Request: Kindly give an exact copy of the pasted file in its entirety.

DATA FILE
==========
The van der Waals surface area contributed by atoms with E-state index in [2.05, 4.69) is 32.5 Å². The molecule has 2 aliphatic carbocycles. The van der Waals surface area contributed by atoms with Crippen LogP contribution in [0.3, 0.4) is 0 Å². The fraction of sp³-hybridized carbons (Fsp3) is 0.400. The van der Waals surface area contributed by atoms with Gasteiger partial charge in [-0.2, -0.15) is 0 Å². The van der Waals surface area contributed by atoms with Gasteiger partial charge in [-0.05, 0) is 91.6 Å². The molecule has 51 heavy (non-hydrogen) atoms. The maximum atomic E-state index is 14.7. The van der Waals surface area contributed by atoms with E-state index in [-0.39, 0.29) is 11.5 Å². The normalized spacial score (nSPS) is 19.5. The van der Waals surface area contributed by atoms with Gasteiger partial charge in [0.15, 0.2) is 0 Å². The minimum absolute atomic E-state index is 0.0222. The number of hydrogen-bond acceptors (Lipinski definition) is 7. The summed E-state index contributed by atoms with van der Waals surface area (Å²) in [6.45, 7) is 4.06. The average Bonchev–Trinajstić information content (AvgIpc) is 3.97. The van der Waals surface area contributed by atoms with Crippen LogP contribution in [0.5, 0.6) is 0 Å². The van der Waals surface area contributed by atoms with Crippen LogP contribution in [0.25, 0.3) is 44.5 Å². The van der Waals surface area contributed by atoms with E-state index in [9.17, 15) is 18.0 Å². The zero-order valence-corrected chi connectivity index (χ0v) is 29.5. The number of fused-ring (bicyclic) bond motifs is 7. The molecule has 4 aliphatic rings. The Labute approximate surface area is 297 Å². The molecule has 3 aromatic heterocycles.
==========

The van der Waals surface area contributed by atoms with E-state index in [2.05, 4.69) is 32.5 Å². The molecule has 2 aliphatic carbocycles. The van der Waals surface area contributed by atoms with Crippen LogP contribution in [0.3, 0.4) is 0 Å². The fraction of sp³-hybridized carbons (Fsp3) is 0.400. The van der Waals surface area contributed by atoms with Gasteiger partial charge in [-0.2, -0.15) is 0 Å². The van der Waals surface area contributed by atoms with Gasteiger partial charge in [-0.05, 0) is 91.6 Å². The molecule has 51 heavy (non-hydrogen) atoms. The maximum atomic E-state index is 14.7. The van der Waals surface area contributed by atoms with E-state index in [-0.39, 0.29) is 11.5 Å². The normalized spacial score (nSPS) is 19.5. The van der Waals surface area contributed by atoms with Gasteiger partial charge in [0.15, 0.2) is 0 Å². The minimum absolute atomic E-state index is 0.0222. The number of hydrogen-bond acceptors (Lipinski definition) is 7. The summed E-state index contributed by atoms with van der Waals surface area (Å²) in [6.45, 7) is 4.06. The average Bonchev–Trinajstić information content (AvgIpc) is 3.97. The van der Waals surface area contributed by atoms with Crippen LogP contribution in [0.5, 0.6) is 0 Å². The van der Waals surface area contributed by atoms with Crippen LogP contribution in [0.25, 0.3) is 44.5 Å². The van der Waals surface area contributed by atoms with E-state index in [9.17, 15) is 18.0 Å². The zero-order valence-corrected chi connectivity index (χ0v) is 29.5. The number of fused-ring (bicyclic) bond motifs is 7. The molecule has 4 aliphatic rings. The Labute approximate surface area is 297 Å². The molecule has 3 aromatic heterocycles.